Quince Orchard lacrosse team gives back -- Gazette.Net







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Dylan Chaikin had one too many eggs thrown at him.

He had eaten too much mediocre food and lost enough tug of war battles.

So he joined forces with one of his teammates at Quince Orchard, Jacob Hogenkamp, and together they began planning a better, more exciting boys lacrosse team picnic.

“We would do tug of war, but it’d be JV against varsity, so every year the varsity would win. The food was sub-par. We didn’t really do anything,” Chaikin said. “We had egg toss, which turned into ‘peg JV kids with eggs.’ My freshman year, I got hit so many times. So many times.”

Hence, the brainstorming for a new picnic began in February. They made sure the food would be better, but no one told them the event had to be more meaningful, too. That part came naturally to the pair of juniors, who transformed the event into a fundraiser for the Lollipop Kids Foundation, an organization that works to ease the financial burden and provide emotional support for local families of children with disabilities.

“It’s a little more personal to me,” Chaikin said. “My cousin [23-year-old R.J. Beaver] actually had blunt trauma. A grandfather clock fell on his head. He had a stroke and he can’t use the right side of his body. He was a natural-born righty and he still plays sports lefty. He’s phenomenal. He’s one of the best athletes I’ve ever seen. He can shoot a basketball better than plenty of kids I know. He can hit a baseball with one hand. He plays lacrosse, which is amazing.”

With Beaver in mind, Chaikin and Hogenkamp organized a lacrosse shoot-a-thon with proceeds going to the Lollipop Kids Foundation. Thursday, on a 77-degree afternoon in Gaithersburg, players from Quince Orchard’s varsity and junior varsity teams, along with parents and coaches, participated in the event.

There was a fastest shot competition, an accuracy contest and a bucket shot drill. Defenders and attackers rotated from station to station, but the most popular by far, was fastest shot. Speeds ranged from 60 to 80 miles per hour. Some players, most wearing gym shorts and t-shirts, fired their shot into the ground, others sent the ball sailing over the cage. One broke his stick attempting to shoot as hard as he could. Holding the radar gun behind the net for motivation? Cougars coach Mike Kowalick.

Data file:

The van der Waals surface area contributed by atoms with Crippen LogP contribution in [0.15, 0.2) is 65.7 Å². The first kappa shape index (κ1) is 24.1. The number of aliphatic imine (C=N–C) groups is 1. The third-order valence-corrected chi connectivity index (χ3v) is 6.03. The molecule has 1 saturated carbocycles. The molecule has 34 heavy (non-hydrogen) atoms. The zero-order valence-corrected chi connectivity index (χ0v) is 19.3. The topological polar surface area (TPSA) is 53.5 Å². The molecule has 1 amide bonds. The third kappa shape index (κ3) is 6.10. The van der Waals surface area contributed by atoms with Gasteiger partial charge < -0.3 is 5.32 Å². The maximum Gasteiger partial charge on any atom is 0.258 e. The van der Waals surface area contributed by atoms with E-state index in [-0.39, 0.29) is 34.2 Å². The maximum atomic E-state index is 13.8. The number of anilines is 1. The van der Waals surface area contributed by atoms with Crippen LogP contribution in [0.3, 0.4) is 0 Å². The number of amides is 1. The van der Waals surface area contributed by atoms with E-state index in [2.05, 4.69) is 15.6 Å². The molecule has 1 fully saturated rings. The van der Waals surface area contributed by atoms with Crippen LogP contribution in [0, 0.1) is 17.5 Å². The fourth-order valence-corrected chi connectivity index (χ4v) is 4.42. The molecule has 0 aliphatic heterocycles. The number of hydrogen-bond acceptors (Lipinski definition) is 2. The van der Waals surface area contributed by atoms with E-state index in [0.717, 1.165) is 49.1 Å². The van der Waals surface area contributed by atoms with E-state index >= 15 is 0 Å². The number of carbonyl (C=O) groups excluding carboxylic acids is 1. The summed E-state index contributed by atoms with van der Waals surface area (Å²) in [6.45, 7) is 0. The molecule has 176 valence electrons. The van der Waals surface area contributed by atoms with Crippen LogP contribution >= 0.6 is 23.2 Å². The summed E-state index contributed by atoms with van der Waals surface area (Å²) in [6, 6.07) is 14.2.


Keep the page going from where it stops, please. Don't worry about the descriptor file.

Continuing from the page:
“It’s not all about winning and losing, it’s about teaching these kids life lessons and how fortunate they are to have what they have,” Kowalick said.

The players raised $1,010, all of which will go directly to the Lollipop Kids Foundation. That money will be used to help fund an accessible sailing trip on Baltimore’s Inner Harbor for disabled children and their families and friends.

The organization was founded in 2009 by Debbie Sahlin, whose son Ryan Wess suffered a traumatic brain injury when he was 11 months old.

“I think it’s wonderful, it’s the coolest because they don’t have to do that,” Sahlin said. “The bigger thing I like is the boys were like, ‘Ryan is just one of us.’ To see that interaction is what you want to see as a parent.”

Ryan currently attends Quince Orchard and takes adapted physical education classes with Kowalick. He was there on Thursday along with his sister, and was another driving force behind Chaikin and Hogenkamp’s decision to organize the event.

“We have this group of people who can get something good done, so we decided to channel our efforts into helping the Lollipop Kids Foundation and having a fun event, too,” said Hogenkamp, whose mother Anna also was integral in the planning. “It was rewarding because this is meaningful and it certainly beats our stupid tug of war.”

Chaikin and Hogenkamp solicited gift-card donations from Chipotle (the grand prize because, as Chaikin said, “I don’t know anyone on the team who doesn’t like Chipotle”), Famous Dave’s, Five Guys, Jersey Mike’s and RockaFellas to give to the players who won the skills competitions. Following an early dinner, the players and coaches held an awards ceremony in the bleachers.

“It’s not hard work, it’s just something everybody should be doing,” Chaikin said of fundraising. “I think everyone had a lot of fun. People came to have fun and eat food. The food did not disappoint.”